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1953-54 Theatre Catalog, 11th Edition, Page 246 (210)

1953-54 Theatre Catalog, 11th Edition
1953-54 Theatre Catalog
1953-54 Theatre Catalog, 11th Edition, Page 246
Page 246

1953-54 Theatre Catalog, 11th Edition, Page 246

The New Techniques: An Explanation

A Leading Motion Picture Engineer Presents His Views on the Various Wide Screen and 3-D Systems Available

If we had the power to call upon Hamlet to summarize todayis thinking, Shakespearels smartest character would undoubtedly exclaim:

"To be, or not to be on the gravy train: that is the question."

A more puzzling problem is: Which is the gravy train?

I wish I could tell you which of the new projection systems would put you hipedeep in money, I cant. Its a secret guarded by Time and the Public.

My mission is to brief you on these new developments in the presentation of motion pictures; to give you enough of the trends and backgrounds to enable you to evaluate the various processes in the light of your own personal interests. Your judgment may rightly differ from that of your neighbor. Each of you must consider factors peculiar to your own theatre and locality and potential audience.


But whatever you may decide about wide-screen and stereoscopic picturesright, wrong, or sit tightethe violent surge of life in the film industry can be of enormous advantage to you as an

*From an address at the annual convention of the Independent Theatre Owners of Ohio.


President of the Society of Motion Picture and Television Engineers

exhibitor. Motion picture news other than divorce has been making the front pages of the worlds press. People, young and old, are once again movie-conscious.

The public acclaim of Cinerama and "Bwana Devil" was unforeseen in the ufront ofiicesll of Hollywood. For days and weeks on end top-level management performed the difficult feat of keeping one eye on their competitors, the other on the stock-ticker, and both ears attuned to boxofiices and stockholders. Then hegan the hasty plunges into wide-screens and stereo.

No criticism is implied in the sequence of events that led to action. Numberless factors had to be weighed. For ours is one of the most complex business structures in existence. Only one phase of it is simple: cash on the barrel-head924-million dollars of the elusive stuff last year alone!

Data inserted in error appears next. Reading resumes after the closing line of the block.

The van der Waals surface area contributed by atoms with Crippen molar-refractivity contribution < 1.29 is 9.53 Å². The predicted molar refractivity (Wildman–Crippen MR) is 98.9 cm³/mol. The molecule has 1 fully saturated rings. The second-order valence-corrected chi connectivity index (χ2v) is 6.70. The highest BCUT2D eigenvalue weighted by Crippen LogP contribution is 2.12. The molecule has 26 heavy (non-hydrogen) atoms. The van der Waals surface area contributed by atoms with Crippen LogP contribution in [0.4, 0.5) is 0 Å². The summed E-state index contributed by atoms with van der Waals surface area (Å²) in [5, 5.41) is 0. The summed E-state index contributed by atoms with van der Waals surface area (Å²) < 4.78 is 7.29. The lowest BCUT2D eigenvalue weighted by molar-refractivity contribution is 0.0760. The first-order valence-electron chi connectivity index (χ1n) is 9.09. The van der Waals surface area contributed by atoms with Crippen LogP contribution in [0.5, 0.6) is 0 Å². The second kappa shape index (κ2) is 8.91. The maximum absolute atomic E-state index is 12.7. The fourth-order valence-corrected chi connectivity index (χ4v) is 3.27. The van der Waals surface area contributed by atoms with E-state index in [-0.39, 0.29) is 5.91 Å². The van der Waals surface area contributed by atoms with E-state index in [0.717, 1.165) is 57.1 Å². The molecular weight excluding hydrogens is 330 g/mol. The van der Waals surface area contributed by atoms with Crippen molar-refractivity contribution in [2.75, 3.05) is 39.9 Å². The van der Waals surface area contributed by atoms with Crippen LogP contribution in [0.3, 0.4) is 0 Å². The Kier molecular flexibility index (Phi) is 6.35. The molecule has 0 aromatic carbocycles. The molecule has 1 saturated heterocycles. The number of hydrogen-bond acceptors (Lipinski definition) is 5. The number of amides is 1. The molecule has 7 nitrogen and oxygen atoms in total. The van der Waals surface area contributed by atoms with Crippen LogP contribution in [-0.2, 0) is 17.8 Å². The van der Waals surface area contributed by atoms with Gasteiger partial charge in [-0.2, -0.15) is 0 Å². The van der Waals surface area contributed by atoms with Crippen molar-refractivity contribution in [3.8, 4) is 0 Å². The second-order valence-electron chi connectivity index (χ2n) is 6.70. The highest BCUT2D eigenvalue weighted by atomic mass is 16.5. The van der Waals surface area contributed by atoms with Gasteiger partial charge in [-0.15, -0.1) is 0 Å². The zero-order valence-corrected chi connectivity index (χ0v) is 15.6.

Some of the forthright commitments to one or another of the new processes required daring and extraordinary courage. On the groaning shelves of the

CROWDS IAMMED BROADWAY as "This is Cineramu" re-opened in the Warner in New York.

BRIEF: Wide Screen or 3-D? This is probably one of the most puzzling decisions theatre operators have had to make . . . It is even more dihicult than the decision to shift to sound . . . Then it was merely a question. of deciding yes or no . . . Today the exhibitor must first decide if he needs the new techniques developed . . . aml then he must again decide which of these new techniques will have the longest life . . . and which will best suit his individual needs and


This article ogers an impartial look at most of the systems now available . . . and an analysis by one o/ the best known motion picture engineers in the industry . . Having no axe to grind . . . this article should be a source of much valuable information for its readers.


major studios is 335-million dollars' worth of inventory-all of it in conventional 2-D films! The income value of this vast stock of pictures can reach 800-million dollars!

Keep in mind this big stake of the majors in so-called itflatli movies. At the same time, remember that the current and planned investment in three-dimensional films is not a wild gamble. 3-D producers have a nerveosoothing hedge:

1953-54 Theatre Catalog, 11th Edition, Page 246